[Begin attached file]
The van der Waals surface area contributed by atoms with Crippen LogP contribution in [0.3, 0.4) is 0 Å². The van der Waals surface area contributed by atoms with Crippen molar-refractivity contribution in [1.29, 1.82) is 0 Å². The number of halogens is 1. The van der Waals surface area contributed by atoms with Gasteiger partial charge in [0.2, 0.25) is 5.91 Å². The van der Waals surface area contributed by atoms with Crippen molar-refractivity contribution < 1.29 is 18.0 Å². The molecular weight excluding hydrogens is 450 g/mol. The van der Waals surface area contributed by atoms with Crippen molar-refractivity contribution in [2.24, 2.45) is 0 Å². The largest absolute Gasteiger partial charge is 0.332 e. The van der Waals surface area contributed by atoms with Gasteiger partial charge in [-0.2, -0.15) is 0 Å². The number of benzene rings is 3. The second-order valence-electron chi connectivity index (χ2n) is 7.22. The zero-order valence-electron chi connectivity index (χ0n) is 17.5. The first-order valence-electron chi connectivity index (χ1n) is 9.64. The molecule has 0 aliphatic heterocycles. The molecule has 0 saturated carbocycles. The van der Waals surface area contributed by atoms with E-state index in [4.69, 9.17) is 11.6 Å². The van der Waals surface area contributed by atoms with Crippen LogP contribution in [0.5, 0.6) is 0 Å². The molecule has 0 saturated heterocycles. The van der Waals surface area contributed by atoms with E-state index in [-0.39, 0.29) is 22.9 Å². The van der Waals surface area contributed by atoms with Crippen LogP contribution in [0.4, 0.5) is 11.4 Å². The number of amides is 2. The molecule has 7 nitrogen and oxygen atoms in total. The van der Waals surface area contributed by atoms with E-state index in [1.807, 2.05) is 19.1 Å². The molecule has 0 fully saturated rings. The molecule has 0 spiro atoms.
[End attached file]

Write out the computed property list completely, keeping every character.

The van der Waals surface area contributed by atoms with Crippen LogP contribution in [0.3, 0.4) is 0 Å². The van der Waals surface area contributed by atoms with Crippen molar-refractivity contribution in [1.29, 1.82) is 0 Å². The number of halogens is 1. The van der Waals surface area contributed by atoms with Gasteiger partial charge in [0.2, 0.25) is 5.91 Å². The van der Waals surface area contributed by atoms with Crippen molar-refractivity contribution < 1.29 is 18.0 Å². The molecular weight excluding hydrogens is 450 g/mol. The van der Waals surface area contributed by atoms with Crippen molar-refractivity contribution in [2.24, 2.45) is 0 Å². The largest absolute Gasteiger partial charge is 0.332 e. The van der Waals surface area contributed by atoms with Gasteiger partial charge in [-0.2, -0.15) is 0 Å². The number of benzene rings is 3. The second-order valence-electron chi connectivity index (χ2n) is 7.22. The zero-order valence-electron chi connectivity index (χ0n) is 17.5. The first-order valence-electron chi connectivity index (χ1n) is 9.64. The molecule has 0 aliphatic heterocycles. The molecule has 0 saturated carbocycles. The van der Waals surface area contributed by atoms with E-state index in [4.69, 9.17) is 11.6 Å². The van der Waals surface area contributed by atoms with Crippen LogP contribution in [0.5, 0.6) is 0 Å². The molecule has 0 saturated heterocycles. The van der Waals surface area contributed by atoms with E-state index in [-0.39, 0.29) is 22.9 Å². The van der Waals surface area contributed by atoms with Crippen LogP contribution in [0.4, 0.5) is 11.4 Å². The number of amides is 2. The molecule has 7 nitrogen and oxygen atoms in total. The van der Waals surface area contributed by atoms with E-state index in [1.807, 2.05) is 19.1 Å². The molecule has 0 fully saturated rings. The molecule has 0 spiro atoms.